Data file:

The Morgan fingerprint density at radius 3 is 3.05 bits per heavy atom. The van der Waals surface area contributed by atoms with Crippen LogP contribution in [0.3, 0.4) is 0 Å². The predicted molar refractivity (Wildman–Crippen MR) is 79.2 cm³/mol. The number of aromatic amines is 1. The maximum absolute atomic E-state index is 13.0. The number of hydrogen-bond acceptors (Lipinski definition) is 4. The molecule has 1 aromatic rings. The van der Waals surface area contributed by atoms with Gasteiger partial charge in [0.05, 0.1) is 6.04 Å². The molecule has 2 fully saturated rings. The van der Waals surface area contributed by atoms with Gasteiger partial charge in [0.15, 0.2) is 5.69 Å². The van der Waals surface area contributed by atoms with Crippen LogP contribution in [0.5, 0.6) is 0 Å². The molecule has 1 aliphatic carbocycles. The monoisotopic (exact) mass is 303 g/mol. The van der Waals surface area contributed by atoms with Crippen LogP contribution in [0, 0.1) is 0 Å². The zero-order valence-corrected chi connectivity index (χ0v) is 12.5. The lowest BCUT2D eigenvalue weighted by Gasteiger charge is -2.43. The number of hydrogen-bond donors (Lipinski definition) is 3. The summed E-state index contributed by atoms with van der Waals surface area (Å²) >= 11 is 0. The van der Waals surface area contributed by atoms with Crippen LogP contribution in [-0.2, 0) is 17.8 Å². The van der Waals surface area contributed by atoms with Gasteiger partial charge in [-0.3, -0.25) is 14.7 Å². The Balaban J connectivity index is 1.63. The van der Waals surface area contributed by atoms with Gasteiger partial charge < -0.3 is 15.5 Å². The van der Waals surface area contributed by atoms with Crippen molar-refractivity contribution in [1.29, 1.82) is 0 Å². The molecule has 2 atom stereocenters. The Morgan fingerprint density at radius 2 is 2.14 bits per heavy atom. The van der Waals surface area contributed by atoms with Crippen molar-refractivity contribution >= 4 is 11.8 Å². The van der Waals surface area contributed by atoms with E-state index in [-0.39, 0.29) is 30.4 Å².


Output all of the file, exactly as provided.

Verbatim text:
The Morgan fingerprint density at radius 3 is 3.05 bits per heavy atom. The van der Waals surface area contributed by atoms with Crippen LogP contribution in [0.3, 0.4) is 0 Å². The predicted molar refractivity (Wildman–Crippen MR) is 79.2 cm³/mol. The number of aromatic amines is 1. The maximum absolute atomic E-state index is 13.0. The number of hydrogen-bond acceptors (Lipinski definition) is 4. The molecule has 1 aromatic rings. The van der Waals surface area contributed by atoms with Gasteiger partial charge in [0.05, 0.1) is 6.04 Å². The molecule has 2 fully saturated rings. The van der Waals surface area contributed by atoms with Gasteiger partial charge in [0.15, 0.2) is 5.69 Å². The van der Waals surface area contributed by atoms with Crippen LogP contribution in [0.5, 0.6) is 0 Å². The molecule has 1 aliphatic carbocycles. The monoisotopic (exact) mass is 303 g/mol. The van der Waals surface area contributed by atoms with Crippen LogP contribution in [0, 0.1) is 0 Å². The zero-order valence-corrected chi connectivity index (χ0v) is 12.5. The lowest BCUT2D eigenvalue weighted by Gasteiger charge is -2.43. The number of hydrogen-bond donors (Lipinski definition) is 3. The summed E-state index contributed by atoms with van der Waals surface area (Å²) >= 11 is 0. The van der Waals surface area contributed by atoms with Crippen LogP contribution in [-0.2, 0) is 17.8 Å². The van der Waals surface area contributed by atoms with Gasteiger partial charge in [-0.3, -0.25) is 14.7 Å². The Balaban J connectivity index is 1.63. The van der Waals surface area contributed by atoms with Gasteiger partial charge < -0.3 is 15.5 Å². The van der Waals surface area contributed by atoms with Crippen molar-refractivity contribution in [1.29, 1.82) is 0 Å². The molecule has 2 atom stereocenters. The Morgan fingerprint density at radius 2 is 2.14 bits per heavy atom. The van der Waals surface area contributed by atoms with Crippen molar-refractivity contribution >= 4 is 11.8 Å². The van der Waals surface area contributed by atoms with E-state index in [-0.39, 0.29) is 30.4 Å².